Both Warren and Sanders had to contend with the Medicare-for-all question, but they handled it very differently. Warren argued that the way that union members experience their health care won’t change under Medicare-for-all, only the funding mechanism will change. The “1 percent” and big corporations will pay for it, she said. Sanders was more direct, arguing that switching to Medicare-for-all would add $12,000 to their paychecks. Biden, meanwhile, had to address the Cadillac tax, a portion of the Affordable Care Act the union has long hated. He said he was “confident” Senate Republicans would repeal it even before he got into office.

I covered Sanders’ and Biden’s visits and then stepped back to take a look at the three events as a whole.

Bernie + AOC: Sanders returned to Las Vegas on Saturday to host a rally with New York Rep. Alexandria Ocasio-Cortez at Chaparral High School. In her introduction of the Vermont senator, Ocasio-Cortez talked about the so-called “radical” ideas that she and Sanders have.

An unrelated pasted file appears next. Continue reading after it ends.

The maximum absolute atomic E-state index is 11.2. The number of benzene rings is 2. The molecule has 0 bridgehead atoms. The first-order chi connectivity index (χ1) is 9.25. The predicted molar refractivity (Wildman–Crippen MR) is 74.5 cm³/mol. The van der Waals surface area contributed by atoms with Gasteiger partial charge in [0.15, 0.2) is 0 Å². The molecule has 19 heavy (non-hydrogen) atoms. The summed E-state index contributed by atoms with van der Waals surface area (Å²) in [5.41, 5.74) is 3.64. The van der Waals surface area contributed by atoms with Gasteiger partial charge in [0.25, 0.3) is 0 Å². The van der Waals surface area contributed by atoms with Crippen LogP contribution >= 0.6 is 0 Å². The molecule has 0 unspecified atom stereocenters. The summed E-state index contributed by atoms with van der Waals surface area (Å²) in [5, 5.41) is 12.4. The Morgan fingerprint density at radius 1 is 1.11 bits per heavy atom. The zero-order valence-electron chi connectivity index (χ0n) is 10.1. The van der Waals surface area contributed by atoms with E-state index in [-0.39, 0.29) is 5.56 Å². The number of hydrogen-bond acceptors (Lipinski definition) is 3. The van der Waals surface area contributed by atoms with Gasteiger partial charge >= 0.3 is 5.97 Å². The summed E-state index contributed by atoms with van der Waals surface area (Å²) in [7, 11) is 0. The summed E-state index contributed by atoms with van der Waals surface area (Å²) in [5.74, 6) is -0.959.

"I'm happy to be a dangerous woman,” she said. “We should all be dangerous.”

While in town, Ocasio-Cortez also keynoted a Spanish language town hall at the Parkdale Recreation Center in Las Vegas on Sunday.

Cory returns for a two-day swing: Booker, during a two-day swing out to the state last week, hosted a “Conversation with Cory” event at Cheyenne High School, and helped kick off the state’s launch of “AAPIs for Cory” by attending a “Boba with Booker” and their first Tagalog caucus training. He also attended a roundtable discussion hosted by Mi Familia Vota and attended a community service event with Three Square Food Bank. The visit marked his tenth to the state this year.

Deval in Nevada: Former Massachusetts Gov. Deval Patrick returned to Las Vegas last week after making his debut campaign appearance at the First-In-The-West event last month. He made stops at Gritz Cafe and Expertise Cosmetology Institute, before touring Vegas Roots Community Garden.